Thom Yorke Sarcastically Admits He's Hypocritical For Supporting Climate Change Initiatives While Also Flying Around In Private Jets
According to a report from Page Six, the frontman for the legendary rock band Radiohead, Thom Yorke, recently admitted he was a "hypocrite" for supporting climate change prevention initiatives despite flying a private plane all over the world.
However, the truth is that Mr. Yorke was sarcastic in his declaration of being a hypocrite. The rock star said, "I totally agree I'm a hypocrite, but I'm trying to do something about it."
In the news in the last few months, celebrities have come under fire from the general public and media for proclaiming themselves as eco-warriors while simultaneously leaving far bigger carbon footprints than average middle-class people.
For instance, even Meghan Markle and Prince Harry were the targets of social media criticism after they took a private jet out to Elton John's house. Elton later defended them, saying that it was for the sake of security and privacy.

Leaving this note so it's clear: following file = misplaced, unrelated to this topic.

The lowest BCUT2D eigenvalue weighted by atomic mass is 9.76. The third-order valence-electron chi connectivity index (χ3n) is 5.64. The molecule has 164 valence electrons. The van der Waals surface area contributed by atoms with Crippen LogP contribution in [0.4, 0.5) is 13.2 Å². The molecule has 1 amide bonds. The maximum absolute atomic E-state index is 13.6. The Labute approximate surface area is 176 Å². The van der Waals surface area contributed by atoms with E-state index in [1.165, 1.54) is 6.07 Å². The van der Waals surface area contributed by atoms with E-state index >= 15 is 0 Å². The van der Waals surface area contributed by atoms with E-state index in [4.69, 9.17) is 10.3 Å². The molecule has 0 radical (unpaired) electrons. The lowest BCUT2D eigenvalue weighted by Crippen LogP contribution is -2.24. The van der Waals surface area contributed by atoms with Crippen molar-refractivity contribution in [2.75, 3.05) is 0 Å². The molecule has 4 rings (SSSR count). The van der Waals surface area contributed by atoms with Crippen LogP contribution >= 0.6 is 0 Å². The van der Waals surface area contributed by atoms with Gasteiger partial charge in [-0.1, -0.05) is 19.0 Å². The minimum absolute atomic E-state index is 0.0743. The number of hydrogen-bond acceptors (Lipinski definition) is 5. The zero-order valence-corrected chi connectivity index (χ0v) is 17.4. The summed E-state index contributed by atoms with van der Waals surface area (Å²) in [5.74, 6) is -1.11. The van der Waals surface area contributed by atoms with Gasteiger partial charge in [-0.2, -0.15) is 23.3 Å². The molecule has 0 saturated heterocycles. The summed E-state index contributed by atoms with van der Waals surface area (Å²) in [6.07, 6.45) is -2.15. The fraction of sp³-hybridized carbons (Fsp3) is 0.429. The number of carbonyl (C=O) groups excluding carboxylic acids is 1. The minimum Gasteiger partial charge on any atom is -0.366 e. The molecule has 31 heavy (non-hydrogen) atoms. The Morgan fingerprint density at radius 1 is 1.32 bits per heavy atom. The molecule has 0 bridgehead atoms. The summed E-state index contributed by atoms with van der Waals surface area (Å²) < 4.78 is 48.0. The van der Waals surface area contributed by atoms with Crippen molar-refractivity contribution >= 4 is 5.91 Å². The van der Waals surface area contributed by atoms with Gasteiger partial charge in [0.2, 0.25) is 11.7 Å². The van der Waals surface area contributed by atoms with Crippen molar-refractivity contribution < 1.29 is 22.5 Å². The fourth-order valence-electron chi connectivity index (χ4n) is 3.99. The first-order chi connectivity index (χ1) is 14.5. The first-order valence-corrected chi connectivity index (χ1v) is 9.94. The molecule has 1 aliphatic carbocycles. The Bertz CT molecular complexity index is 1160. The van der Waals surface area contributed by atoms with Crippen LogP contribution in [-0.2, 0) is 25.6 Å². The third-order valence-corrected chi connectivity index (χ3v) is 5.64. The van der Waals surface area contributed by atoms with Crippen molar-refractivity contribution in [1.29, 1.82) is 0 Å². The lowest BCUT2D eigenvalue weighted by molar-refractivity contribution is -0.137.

A palace insider later said that Meghan and the Prince are going to Africa in the upcoming months, and they're hoping their trip there will help with their public image.
Earlier this summer, some of the biggest names in the entertainment industry, including Katy Perry, Leonardo DiCaprio, Prince Harry, and even the former president, Barack Obama, all attended the Google Camp eco-party, taking, in combination, 114 private jets to the event.
However, Yorke, on the other hand, claims politicians are more to blame than celebrities. Yorke said on a radio show that the real power lies in the hands of the United Nations and in Parliament.
This past summer wouldn't be the first time celebrities have come under fire from the general public. Famously, Paul Joseph Watson, a right-leaning content creator on YouTube, accused celebrities and the culture in which it's entrenched of being hypocritical.
Regardless of what side a person is on, scientists have claimed that a consequence of the earth heating up is not "warming," but rather more extreme weather patterns, including hurricanes, tornados, and other natural extremities, which the United States experienced this year with Hurricane Dorian.